Peggy Guthrie always has a sweet smile on her face even when she admits she smells a little sour.
The El Dorado Disposal recycling center attendant in El Dorado Hills confessed, “My perfume at the end of the day is sticky soda, stale beer and sour milk.”
She wouldn’t have it any other way.
“It’s a very dirty, smelly, sticky and slimy job but I love it,” Guthrie said. “It’s more fun than work.”
For nearly four years Guthrie has made recycling in El Dorado Hills fun for everyone who drives through her open gate. The center at 4421 Latrobe Road, open from 9:30 a.m. to 4 p.m. Tuesday through Saturday, buys back aluminum cans, plastic bottles and glass bottles and also accepts other recyclable cardboard, paper and plastics along with e-waste — all free of charge. El Dorado Hills residents (only) may also drop off their green waste for free.
Whether you’ve got a truck bed full or a few cans and bottles rolling around your truck, Guthrie will take it.
“I love recycling with a passion; it’s not just a job,” she said. “Only 75 percent of the world recycles. I think I learned that on The Weather Channel. We’ve got to get the other 25 percent recycling.”
Guthrie advocates teaching children the importance of recycling. Her motto is: “A family that recycles together stays together” and she applauds organizations like Cub Scouts and school groups that include recycling in their curriculum — even when they bring her four loads of recyclables when her bins are full and she has to call for help.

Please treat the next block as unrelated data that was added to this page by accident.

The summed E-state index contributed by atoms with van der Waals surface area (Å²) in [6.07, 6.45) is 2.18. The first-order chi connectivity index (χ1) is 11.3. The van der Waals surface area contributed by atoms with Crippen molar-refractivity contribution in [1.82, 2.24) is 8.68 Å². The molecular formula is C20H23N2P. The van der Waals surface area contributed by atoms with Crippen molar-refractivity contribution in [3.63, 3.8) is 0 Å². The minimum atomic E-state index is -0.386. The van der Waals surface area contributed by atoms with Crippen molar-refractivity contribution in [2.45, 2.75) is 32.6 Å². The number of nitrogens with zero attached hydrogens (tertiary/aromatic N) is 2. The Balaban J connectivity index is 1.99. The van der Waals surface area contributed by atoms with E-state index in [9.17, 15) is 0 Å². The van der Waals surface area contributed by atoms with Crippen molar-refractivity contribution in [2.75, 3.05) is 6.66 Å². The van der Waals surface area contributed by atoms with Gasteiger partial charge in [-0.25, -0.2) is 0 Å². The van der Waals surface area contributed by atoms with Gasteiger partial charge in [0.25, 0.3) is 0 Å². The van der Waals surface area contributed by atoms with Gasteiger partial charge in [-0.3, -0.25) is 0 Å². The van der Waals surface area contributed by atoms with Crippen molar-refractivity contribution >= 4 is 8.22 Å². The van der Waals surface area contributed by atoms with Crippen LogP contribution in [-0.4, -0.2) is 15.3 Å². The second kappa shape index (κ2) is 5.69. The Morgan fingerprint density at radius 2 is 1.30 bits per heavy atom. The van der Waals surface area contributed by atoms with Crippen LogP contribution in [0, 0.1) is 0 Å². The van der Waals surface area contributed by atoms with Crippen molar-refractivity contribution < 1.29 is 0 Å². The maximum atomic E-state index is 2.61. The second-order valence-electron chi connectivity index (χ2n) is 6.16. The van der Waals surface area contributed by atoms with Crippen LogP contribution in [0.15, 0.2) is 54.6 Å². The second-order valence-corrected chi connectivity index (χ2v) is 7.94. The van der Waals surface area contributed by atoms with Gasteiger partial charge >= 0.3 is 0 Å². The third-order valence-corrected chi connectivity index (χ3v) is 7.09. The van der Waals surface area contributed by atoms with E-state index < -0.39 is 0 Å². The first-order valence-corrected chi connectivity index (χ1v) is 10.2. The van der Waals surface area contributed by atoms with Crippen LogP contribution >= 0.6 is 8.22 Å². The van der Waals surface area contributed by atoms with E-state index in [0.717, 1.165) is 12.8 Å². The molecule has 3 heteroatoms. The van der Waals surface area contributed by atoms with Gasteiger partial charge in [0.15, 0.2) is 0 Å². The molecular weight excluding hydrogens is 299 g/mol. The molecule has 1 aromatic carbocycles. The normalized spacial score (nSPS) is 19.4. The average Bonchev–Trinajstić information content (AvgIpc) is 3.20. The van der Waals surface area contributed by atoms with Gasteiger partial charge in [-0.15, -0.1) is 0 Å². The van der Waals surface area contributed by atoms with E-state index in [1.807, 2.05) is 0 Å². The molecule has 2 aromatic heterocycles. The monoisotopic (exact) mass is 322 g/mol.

The recycling guru gives El Dorado Hills good marks, noting that when she transferred to the community’s recycling center from Cameron Park in September 2008 it could take up to a month to fill a bin. Now it’s less than two weeks. Guthrie said the financial benefits of recycling bring more people to her center.
“There are a lot of people who always recycle curbside but have never taken recycling to a CRV center,” she said. “You get good money.”
Guthrie hands out vouchers to customers recycling eligible cans, glass and plastic. Customers redeem them at a nearby gas station. She said Tuesdays and Saturdays are her busiest days. Winters are steady but things really pick up in the summer months — more parties, camping trips and events, Guthrie noted.
Coming from the generation that always stays busy, Guthrie doesn’t let a slow day slow her down. “There’s always trash to pick up along the fence … weeds to pull,” she said. “I never let my customers see me sitting down. Even at lunch I don’t sit down.”
She doesn’t let the weather bother her either. She’s endured wind, rain and even snow without a worry, explaining, “I have good rain gear.”
Guthrie, a Placerville resident, started her career with El Dorado Disposal in January 2002, working first on the sorting line at the transfer station in Placerville and later at the recycling center in Cameron Park before her manager Albert Magallanez asked her to take over El Dorado Hills’ recycling center.
Magallanez said Guthrie is a great representative of El Dorado Disposal, which is owned by Waste Connections Inc. “Her people skills are amazing,” he said.
Frequent customer Henry Kreutzer of El Dorado Hills thinks so too. “She’s a good lady,” he said as he and Guthrie dumped squished cans into bins to be weighed. “She does everything by the book.”
Guthrie shrugs off the compliments and goes back to work.
“I never thought I would have a job out in the weather … a job that’s so physical but it’s worth it,” Guthrie said. “This is where I want to be.”